SURNAMES as we know them today were first assumed in Europe from the 11th to the 15th Century. They were not in use in England or in Scotland before the Norman Conquest, and were first found in the Domesday Book. The employment in the use of a second name was a custom that was first introduced from the Normans. They themselves had not long before adopted them. It became, in course of time, a mark of gentler blood, and it was deemed a disgrace for gentlemen to have but one single name, as the meaner sort had. It was not until the reign of Edward II (1307-1327) it became general practice amongst all people.
The surname of BANHAM was a locational name 'of Banham' a small spot in County Norfolk. The name was derived from the Old English word BEANHAMME, which literally meant the dweller where the beans grew. The surname is still much more common in Norfolk than elsewhere. Early records of the name mention BENHAM (without surname) listed as a tenant in the Domesday Book of 1086. BANHAM (without surname) was documented in County Norfolk in the year 1168. Thomas Banhamme was recorded in Norfolk in the year 1273, and William Banham of Yorkshire, was listed in the Yorkshire Poll Tax of 1379.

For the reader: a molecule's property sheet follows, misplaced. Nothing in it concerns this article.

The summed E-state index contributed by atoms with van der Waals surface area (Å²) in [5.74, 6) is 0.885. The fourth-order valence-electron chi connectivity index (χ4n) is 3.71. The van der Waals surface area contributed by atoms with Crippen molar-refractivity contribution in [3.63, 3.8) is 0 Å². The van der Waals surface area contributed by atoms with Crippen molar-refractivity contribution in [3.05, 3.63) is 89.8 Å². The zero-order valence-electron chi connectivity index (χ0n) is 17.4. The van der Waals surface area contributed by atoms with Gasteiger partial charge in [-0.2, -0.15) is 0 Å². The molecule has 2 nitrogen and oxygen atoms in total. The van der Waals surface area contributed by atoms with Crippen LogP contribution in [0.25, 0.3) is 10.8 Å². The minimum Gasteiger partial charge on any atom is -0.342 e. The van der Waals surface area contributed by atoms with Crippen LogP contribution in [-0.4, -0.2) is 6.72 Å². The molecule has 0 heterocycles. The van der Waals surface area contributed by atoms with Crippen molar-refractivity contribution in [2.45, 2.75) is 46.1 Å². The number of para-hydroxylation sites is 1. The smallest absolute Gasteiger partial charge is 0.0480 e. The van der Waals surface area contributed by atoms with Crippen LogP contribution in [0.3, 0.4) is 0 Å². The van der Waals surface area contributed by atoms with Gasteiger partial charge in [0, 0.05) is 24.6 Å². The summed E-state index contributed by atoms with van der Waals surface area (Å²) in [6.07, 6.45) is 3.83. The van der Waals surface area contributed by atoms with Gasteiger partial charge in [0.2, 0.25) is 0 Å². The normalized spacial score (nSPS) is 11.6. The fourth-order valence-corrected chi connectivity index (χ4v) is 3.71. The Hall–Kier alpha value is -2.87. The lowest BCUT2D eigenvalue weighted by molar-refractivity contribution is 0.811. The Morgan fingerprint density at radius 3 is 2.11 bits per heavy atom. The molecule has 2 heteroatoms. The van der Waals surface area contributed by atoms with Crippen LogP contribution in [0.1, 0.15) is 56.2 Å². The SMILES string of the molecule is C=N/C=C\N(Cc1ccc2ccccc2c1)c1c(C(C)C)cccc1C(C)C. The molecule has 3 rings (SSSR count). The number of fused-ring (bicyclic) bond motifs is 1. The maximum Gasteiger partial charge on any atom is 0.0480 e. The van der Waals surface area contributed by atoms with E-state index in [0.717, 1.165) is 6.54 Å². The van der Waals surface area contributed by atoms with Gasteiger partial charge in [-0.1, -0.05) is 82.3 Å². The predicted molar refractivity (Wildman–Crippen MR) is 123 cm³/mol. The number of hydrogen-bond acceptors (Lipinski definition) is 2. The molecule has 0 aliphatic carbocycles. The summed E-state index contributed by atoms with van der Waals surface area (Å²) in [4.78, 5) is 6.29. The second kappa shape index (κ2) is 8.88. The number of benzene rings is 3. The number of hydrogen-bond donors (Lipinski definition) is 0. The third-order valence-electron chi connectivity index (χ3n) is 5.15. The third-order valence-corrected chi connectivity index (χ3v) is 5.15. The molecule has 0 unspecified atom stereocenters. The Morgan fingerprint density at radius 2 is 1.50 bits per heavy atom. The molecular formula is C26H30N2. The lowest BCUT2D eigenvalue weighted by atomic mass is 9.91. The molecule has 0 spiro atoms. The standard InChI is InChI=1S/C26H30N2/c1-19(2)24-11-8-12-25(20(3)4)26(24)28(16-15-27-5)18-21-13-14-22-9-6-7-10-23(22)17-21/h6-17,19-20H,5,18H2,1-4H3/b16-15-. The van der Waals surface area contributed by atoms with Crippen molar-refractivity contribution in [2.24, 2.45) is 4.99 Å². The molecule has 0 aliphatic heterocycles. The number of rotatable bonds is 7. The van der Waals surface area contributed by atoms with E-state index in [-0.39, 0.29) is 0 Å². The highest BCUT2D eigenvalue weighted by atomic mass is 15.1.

At first the coat of arms was a practical matter which served a function on the battlefield and in tournaments. With his helmet covering his face, and armour encasing the knight from head to foot, the only means of identification for his followers, was the insignia painted on his shield and embroidered on his surcoat, the flowing and draped garment worn over the armour.
The associated coat of arms is recorded in Sir Bernard Burkes General Armory. Ulster King of Arms in 1884.
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